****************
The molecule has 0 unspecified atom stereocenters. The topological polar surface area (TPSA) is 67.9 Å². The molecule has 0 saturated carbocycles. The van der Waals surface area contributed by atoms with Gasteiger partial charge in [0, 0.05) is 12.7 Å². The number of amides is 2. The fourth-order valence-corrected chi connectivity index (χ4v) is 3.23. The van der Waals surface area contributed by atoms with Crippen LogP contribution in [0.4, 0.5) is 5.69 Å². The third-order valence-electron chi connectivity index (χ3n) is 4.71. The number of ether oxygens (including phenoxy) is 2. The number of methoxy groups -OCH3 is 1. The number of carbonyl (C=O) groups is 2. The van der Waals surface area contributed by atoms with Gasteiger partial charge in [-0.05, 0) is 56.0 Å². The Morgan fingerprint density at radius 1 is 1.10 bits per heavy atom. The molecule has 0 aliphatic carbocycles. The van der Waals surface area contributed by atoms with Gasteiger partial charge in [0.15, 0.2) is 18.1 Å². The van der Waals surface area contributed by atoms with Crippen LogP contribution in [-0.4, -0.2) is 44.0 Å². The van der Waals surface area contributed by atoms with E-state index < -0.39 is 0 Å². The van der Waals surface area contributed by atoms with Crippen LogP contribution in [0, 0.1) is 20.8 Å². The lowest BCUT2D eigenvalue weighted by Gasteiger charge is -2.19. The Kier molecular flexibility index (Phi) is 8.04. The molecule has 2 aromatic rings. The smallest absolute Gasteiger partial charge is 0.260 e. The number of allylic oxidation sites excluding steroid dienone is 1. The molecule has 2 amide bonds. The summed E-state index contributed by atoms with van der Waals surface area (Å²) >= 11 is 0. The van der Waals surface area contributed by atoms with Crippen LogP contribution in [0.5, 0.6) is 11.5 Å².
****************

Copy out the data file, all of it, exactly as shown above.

The molecule has 0 unspecified atom stereocenters. The topological polar surface area (TPSA) is 67.9 Å². The molecule has 0 saturated carbocycles. The van der Waals surface area contributed by atoms with Gasteiger partial charge in [0, 0.05) is 12.7 Å². The number of amides is 2. The fourth-order valence-corrected chi connectivity index (χ4v) is 3.23. The van der Waals surface area contributed by atoms with Crippen LogP contribution in [0.4, 0.5) is 5.69 Å². The third-order valence-electron chi connectivity index (χ3n) is 4.71. The number of ether oxygens (including phenoxy) is 2. The number of methoxy groups -OCH3 is 1. The number of carbonyl (C=O) groups is 2. The van der Waals surface area contributed by atoms with Gasteiger partial charge in [-0.05, 0) is 56.0 Å². The Morgan fingerprint density at radius 1 is 1.10 bits per heavy atom. The molecule has 0 aliphatic carbocycles. The van der Waals surface area contributed by atoms with Gasteiger partial charge in [0.15, 0.2) is 18.1 Å². The van der Waals surface area contributed by atoms with Crippen LogP contribution in [-0.4, -0.2) is 44.0 Å². The van der Waals surface area contributed by atoms with E-state index < -0.39 is 0 Å². The van der Waals surface area contributed by atoms with Crippen LogP contribution in [0, 0.1) is 20.8 Å². The lowest BCUT2D eigenvalue weighted by Gasteiger charge is -2.19. The Kier molecular flexibility index (Phi) is 8.04. The molecule has 2 aromatic rings. The smallest absolute Gasteiger partial charge is 0.260 e. The number of allylic oxidation sites excluding steroid dienone is 1. The molecule has 2 amide bonds. The summed E-state index contributed by atoms with van der Waals surface area (Å²) >= 11 is 0. The van der Waals surface area contributed by atoms with Crippen LogP contribution in [0.5, 0.6) is 11.5 Å².